“ Blushing thus at love his braids." Chaucer uses the word in the same sense; but as the passage where it occurs in his Troilus and Cressida is contested, it may be necessary to observe, that Bred is an Anglo-Saxon word, signifying fraus, astus. Again, in Thomas Drant's Translation of Horace's Epistles, where its import is not very clear:
“ Professing thee a friend, to plaie the ribbalde at a brade.” In The Romaunt of the Rose, v. 1336, braid seems to mean forthwith, or, at a jerk. There is nothing to answer it in the French, except tantost.
In the ancient song of Lytyl Thanke, (MS. Cotton, Titus A. IXvi,)“ at a brayd” undoubtedly signifies-at once, on a sudden, in the instant :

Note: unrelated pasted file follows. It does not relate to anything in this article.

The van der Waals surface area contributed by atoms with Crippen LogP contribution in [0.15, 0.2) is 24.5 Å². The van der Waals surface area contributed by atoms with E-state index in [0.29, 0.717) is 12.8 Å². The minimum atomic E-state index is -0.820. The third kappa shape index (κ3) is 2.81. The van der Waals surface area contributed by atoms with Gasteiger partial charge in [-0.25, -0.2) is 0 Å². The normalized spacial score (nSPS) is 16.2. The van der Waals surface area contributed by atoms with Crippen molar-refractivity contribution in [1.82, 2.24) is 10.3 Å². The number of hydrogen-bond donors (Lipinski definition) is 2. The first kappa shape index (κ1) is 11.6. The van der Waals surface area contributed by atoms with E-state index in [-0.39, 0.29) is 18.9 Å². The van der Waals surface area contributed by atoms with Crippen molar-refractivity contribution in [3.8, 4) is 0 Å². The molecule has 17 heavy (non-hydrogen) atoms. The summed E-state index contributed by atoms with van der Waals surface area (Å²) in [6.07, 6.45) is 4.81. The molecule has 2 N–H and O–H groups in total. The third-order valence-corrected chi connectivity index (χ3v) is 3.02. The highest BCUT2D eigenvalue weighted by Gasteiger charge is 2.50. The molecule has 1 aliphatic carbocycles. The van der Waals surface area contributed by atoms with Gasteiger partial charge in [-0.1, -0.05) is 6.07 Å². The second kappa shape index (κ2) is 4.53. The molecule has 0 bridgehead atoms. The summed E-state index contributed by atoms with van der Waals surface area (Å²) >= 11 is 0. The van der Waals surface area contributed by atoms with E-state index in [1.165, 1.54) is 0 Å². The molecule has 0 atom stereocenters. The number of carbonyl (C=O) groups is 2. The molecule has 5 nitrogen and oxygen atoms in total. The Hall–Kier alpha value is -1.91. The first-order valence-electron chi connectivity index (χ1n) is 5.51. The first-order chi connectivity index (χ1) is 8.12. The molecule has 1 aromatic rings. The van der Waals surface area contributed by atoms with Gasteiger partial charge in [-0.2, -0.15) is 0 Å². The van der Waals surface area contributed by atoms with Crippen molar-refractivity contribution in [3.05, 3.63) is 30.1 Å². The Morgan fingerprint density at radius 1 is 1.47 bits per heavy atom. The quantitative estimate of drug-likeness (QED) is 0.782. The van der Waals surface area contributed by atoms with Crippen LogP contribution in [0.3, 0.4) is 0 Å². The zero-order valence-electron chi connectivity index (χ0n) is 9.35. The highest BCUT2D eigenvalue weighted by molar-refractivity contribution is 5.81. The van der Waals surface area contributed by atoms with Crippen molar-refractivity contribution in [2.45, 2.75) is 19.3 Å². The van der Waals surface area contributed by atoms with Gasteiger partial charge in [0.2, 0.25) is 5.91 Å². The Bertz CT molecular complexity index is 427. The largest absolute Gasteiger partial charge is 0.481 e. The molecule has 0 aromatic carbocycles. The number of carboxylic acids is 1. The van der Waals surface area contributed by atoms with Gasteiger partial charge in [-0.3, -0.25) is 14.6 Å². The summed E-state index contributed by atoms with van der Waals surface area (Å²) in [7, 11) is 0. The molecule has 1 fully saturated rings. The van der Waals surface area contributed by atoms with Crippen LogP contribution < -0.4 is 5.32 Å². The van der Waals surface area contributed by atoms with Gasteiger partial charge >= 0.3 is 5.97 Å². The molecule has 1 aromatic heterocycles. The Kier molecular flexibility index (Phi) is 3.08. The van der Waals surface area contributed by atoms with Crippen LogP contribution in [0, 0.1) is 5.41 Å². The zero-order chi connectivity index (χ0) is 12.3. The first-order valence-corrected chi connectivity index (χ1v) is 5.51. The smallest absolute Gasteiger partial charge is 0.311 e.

“But in come ffrankelyn at a brayd.” Steevens.
something in 't that stings his nature; for, on the reading it, he changed almost into another man.
i Lord." He has much worthy blame laid upon him, for shaking off so good a wife, and so sweet a lady.
2 Lord. Especially he hath incurred the everlasting displeasure of the king, who had even tuned his bounty to sing happiness to him. I will tell you a thing, but you shall let it dwell darkly with you.
i Lord. When you have spoken it, 'tis dead, and I am the grave of it.
2 Lord. He hath perverted a young gentlewoman here in Florence, of a most chaste renown; and this night he fleshes his will in the spoil of her honour: he hath given her his monumental ring, and thinks himself made in the unchaste composition.
1 Lord. Now, God delay our rebellion; as we are ourselves, what things are we!
2 Lord. Merely our own traitors. And as in the common course of all treasons, we still see them reveal themselves, till they attain to their abhorred ends;6 so